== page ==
Weekly Photo Challenge: The Pantheon

The Pantheon

This week’s photo challenge is alphabet themed, and I was reminded of my time spent at the Pantheon in Rome. The Latin inscription reads:

M·AGRIPPA·L·F·COS·TERTIVM·FECIT

According to Wikipedia, the full message is, “”M[arcus] Agrippa L[ucii] f[ilius] co[n]s[ul] tertium fecit,” which translates to “Marcus Agrippa, son of Lucius, made [this building] when consul for the third time.” Unlike a lot of messages these days, this one is literally set in stone! A larger version is viewable here.

What Are The Four New Elements On The Periodic Table?

DNews briefly explains the latest additions that complete the seventh row of the periodic table. Right now, IUPAC has given them temporary names: Ununtrium, Ununpentium, Ununseptium, and Ununoctium. Yeah, gotta love that impromptu Latin root lesson…Anyway, these new elements will get proper names later on, and hopefully the public will get to learn more about what they can do as well. What a way for the field of Chemistry to kick off 2016!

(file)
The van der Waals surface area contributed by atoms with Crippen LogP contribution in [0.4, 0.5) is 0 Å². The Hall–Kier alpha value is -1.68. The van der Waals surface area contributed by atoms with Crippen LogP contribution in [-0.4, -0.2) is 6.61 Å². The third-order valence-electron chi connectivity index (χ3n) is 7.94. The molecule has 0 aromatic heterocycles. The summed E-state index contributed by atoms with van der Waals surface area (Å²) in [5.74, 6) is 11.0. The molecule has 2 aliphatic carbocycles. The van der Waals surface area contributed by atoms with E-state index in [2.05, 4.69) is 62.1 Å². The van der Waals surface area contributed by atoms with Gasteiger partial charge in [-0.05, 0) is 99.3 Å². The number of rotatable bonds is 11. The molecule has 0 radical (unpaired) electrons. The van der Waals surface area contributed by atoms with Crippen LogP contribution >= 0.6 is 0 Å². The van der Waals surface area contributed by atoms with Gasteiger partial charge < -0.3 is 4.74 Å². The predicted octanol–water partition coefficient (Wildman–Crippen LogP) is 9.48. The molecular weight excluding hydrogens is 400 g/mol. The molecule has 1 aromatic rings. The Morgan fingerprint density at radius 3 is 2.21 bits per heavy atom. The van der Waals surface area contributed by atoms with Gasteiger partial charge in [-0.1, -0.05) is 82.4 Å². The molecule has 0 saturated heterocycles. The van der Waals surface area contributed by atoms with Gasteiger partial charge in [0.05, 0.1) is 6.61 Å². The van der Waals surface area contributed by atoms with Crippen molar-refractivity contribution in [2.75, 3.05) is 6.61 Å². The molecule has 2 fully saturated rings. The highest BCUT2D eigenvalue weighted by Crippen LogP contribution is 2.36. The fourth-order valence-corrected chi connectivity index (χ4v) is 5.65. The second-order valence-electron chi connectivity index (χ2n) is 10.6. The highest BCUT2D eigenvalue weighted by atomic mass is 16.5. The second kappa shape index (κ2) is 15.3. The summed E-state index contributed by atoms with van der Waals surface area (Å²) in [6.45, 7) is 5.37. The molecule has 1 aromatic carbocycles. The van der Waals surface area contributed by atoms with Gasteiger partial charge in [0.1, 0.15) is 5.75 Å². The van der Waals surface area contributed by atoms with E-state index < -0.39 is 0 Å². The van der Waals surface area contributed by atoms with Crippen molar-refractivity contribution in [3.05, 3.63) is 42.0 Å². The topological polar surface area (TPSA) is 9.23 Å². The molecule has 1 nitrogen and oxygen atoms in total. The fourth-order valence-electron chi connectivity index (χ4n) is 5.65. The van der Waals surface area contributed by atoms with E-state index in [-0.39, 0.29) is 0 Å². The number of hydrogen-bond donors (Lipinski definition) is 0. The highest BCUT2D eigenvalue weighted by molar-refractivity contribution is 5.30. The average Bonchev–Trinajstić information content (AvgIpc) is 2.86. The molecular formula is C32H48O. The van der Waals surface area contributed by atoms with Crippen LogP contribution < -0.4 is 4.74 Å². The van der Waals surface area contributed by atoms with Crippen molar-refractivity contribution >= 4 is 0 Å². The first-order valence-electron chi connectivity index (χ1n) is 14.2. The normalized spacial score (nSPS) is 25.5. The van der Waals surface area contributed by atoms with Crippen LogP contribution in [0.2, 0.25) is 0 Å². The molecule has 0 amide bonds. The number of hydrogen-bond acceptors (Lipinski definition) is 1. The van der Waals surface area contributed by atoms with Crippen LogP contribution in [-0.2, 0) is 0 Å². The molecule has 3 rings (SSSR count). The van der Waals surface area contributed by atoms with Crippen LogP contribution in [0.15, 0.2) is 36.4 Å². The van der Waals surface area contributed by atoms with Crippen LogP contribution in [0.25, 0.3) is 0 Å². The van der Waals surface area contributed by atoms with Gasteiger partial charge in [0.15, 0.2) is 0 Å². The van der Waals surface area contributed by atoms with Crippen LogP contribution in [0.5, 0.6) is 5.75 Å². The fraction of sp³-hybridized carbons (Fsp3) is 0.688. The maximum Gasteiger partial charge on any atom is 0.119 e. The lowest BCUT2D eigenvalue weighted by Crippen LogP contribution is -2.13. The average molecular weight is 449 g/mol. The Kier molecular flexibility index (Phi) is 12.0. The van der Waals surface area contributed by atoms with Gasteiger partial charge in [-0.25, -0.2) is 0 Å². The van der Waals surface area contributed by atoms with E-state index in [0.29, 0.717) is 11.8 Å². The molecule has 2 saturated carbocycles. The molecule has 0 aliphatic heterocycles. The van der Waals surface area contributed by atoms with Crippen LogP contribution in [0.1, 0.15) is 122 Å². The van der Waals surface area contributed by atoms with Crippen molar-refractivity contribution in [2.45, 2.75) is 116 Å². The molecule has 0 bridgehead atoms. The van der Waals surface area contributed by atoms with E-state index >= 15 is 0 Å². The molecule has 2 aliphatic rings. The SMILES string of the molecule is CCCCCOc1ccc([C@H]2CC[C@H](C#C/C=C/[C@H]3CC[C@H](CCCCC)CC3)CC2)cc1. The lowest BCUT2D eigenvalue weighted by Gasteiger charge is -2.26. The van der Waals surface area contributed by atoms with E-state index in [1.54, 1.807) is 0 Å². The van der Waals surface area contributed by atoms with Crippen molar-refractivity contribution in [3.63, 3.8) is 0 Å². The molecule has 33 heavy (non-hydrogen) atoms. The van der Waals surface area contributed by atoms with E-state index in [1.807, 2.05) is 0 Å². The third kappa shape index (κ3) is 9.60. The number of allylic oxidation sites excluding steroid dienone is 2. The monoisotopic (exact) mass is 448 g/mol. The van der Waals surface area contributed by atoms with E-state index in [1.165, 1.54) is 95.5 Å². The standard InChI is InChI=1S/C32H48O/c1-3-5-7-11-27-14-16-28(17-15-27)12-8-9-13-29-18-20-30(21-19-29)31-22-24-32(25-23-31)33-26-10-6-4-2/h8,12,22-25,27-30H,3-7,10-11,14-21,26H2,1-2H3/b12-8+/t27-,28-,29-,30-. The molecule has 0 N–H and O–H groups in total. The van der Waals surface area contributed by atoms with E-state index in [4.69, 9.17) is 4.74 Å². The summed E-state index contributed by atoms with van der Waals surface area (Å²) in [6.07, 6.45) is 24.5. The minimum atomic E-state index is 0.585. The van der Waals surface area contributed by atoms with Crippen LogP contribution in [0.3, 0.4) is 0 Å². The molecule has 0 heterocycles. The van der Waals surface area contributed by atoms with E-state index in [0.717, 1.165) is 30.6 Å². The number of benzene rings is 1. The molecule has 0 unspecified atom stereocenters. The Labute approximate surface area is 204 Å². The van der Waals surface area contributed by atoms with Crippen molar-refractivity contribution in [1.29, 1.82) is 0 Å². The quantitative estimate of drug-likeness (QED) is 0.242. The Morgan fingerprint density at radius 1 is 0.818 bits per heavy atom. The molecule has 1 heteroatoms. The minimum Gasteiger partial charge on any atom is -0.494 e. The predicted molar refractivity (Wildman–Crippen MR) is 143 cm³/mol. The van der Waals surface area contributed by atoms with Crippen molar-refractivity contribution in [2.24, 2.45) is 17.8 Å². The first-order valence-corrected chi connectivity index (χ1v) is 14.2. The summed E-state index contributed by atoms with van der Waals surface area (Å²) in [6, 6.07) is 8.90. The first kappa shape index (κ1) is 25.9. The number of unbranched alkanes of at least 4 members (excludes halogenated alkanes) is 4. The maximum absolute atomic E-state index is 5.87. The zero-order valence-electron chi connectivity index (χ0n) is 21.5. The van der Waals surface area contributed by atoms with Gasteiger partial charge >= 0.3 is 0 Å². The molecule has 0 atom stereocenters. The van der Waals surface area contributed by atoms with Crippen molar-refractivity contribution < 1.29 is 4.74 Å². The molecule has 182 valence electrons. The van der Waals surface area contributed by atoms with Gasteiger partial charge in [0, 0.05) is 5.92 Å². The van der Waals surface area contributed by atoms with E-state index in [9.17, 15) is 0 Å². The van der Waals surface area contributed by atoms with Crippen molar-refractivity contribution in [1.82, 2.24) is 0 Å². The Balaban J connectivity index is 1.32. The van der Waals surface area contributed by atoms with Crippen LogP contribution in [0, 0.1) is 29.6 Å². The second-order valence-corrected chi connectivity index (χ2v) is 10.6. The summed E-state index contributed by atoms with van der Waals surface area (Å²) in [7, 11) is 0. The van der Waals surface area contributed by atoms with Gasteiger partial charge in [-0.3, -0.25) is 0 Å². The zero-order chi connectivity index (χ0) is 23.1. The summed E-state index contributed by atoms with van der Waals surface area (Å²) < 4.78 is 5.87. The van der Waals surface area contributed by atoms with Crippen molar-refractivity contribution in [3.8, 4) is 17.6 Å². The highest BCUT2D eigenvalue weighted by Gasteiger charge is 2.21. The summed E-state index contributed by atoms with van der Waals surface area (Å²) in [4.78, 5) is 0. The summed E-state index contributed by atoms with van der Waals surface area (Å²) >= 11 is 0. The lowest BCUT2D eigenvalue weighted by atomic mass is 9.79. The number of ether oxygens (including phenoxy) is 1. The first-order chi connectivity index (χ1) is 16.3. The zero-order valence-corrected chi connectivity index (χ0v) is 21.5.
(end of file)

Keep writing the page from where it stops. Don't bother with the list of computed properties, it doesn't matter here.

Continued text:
Soundtrack Saturdays: Katamari Forever – Katamari On The Funk (Senor Coconut’s Katamambo! Remix)

If there’s any musical genre that was unexpected for the Katamari Damacy series, it was probably Mambo. But when the trailer for Katamari Forever debuted, this remix of the original Katamari On The Funk stole the show. It rounds out an already eclectic soundtrack with some powerful brass instrumentals and one of the most upbeat rhythms in the entire series. In a game that involves rolling the entire universe up into a gigantic sticky ball, you need a track like this to cheer you on.

If you want more Katamari Forever, you can find part of the OST here.

Good gaming, good music.

Soundtrack Saturdays: LittleBigPlanet – Cornman

Video

Choosing a song from the LittleBigPlanet OST is like buying ice cream. There are many options, and most of them are amazing. Kinky’s Cornman represents just one of several genres featured in the game’s playlist. Depending on the level, you could be treated to rock, funk, folk, jazz, classical, chill, and techno. The soundtrack reflects LittleBigPlanet’s eclectic design; it takes its fundamental mechanics from old school Super Mario-style platformers, but allows you to collect tons of stickers, costumes, decorations, and other ways to customize your avatar. It even lets you build, edit, and share your own levels online, resulting in some of the most fun and original platformers in recent memory. Six years, an even better sequel, some spinoffs, and 8 million user-made levels later, it’s still going strong.